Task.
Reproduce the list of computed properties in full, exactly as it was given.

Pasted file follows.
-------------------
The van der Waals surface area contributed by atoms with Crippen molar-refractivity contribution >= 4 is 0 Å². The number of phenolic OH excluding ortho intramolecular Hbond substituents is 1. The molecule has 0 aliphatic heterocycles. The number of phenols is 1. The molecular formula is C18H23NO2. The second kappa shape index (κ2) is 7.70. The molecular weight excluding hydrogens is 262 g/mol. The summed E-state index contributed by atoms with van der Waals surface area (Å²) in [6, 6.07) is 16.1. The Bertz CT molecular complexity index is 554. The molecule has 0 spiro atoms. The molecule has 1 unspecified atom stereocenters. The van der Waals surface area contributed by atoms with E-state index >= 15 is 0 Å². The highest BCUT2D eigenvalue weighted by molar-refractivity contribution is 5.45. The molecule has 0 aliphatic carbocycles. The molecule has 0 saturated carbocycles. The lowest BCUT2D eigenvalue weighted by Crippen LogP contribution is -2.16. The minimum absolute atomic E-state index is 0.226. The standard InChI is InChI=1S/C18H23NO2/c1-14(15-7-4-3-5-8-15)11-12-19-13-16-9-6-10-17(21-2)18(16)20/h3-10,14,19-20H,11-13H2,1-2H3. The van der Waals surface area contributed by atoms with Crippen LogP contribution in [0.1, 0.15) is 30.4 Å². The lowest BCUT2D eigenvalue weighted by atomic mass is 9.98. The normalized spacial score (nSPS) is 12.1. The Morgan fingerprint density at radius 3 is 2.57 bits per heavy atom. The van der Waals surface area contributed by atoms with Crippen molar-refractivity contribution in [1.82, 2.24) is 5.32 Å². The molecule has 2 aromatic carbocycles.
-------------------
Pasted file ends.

The van der Waals surface area contributed by atoms with Crippen molar-refractivity contribution >= 4 is 0 Å². The number of phenolic OH excluding ortho intramolecular Hbond substituents is 1. The molecule has 0 aliphatic heterocycles. The number of phenols is 1. The molecular formula is C18H23NO2. The second kappa shape index (κ2) is 7.70. The molecular weight excluding hydrogens is 262 g/mol. The summed E-state index contributed by atoms with van der Waals surface area (Å²) in [6, 6.07) is 16.1. The Bertz CT molecular complexity index is 554. The molecule has 0 spiro atoms. The molecule has 1 unspecified atom stereocenters. The van der Waals surface area contributed by atoms with E-state index >= 15 is 0 Å². The highest BCUT2D eigenvalue weighted by molar-refractivity contribution is 5.45. The molecule has 0 aliphatic carbocycles. The molecule has 0 saturated carbocycles. The lowest BCUT2D eigenvalue weighted by Crippen LogP contribution is -2.16. The minimum absolute atomic E-state index is 0.226. The standard InChI is InChI=1S/C18H23NO2/c1-14(15-7-4-3-5-8-15)11-12-19-13-16-9-6-10-17(21-2)18(16)20/h3-10,14,19-20H,11-13H2,1-2H3. The van der Waals surface area contributed by atoms with Crippen LogP contribution in [0.1, 0.15) is 30.4 Å². The lowest BCUT2D eigenvalue weighted by atomic mass is 9.98. The normalized spacial score (nSPS) is 12.1. The Morgan fingerprint density at radius 3 is 2.57 bits per heavy atom. The van der Waals surface area contributed by atoms with Crippen molar-refractivity contribution in [1.82, 2.24) is 5.32 Å². The molecule has 2 aromatic carbocycles.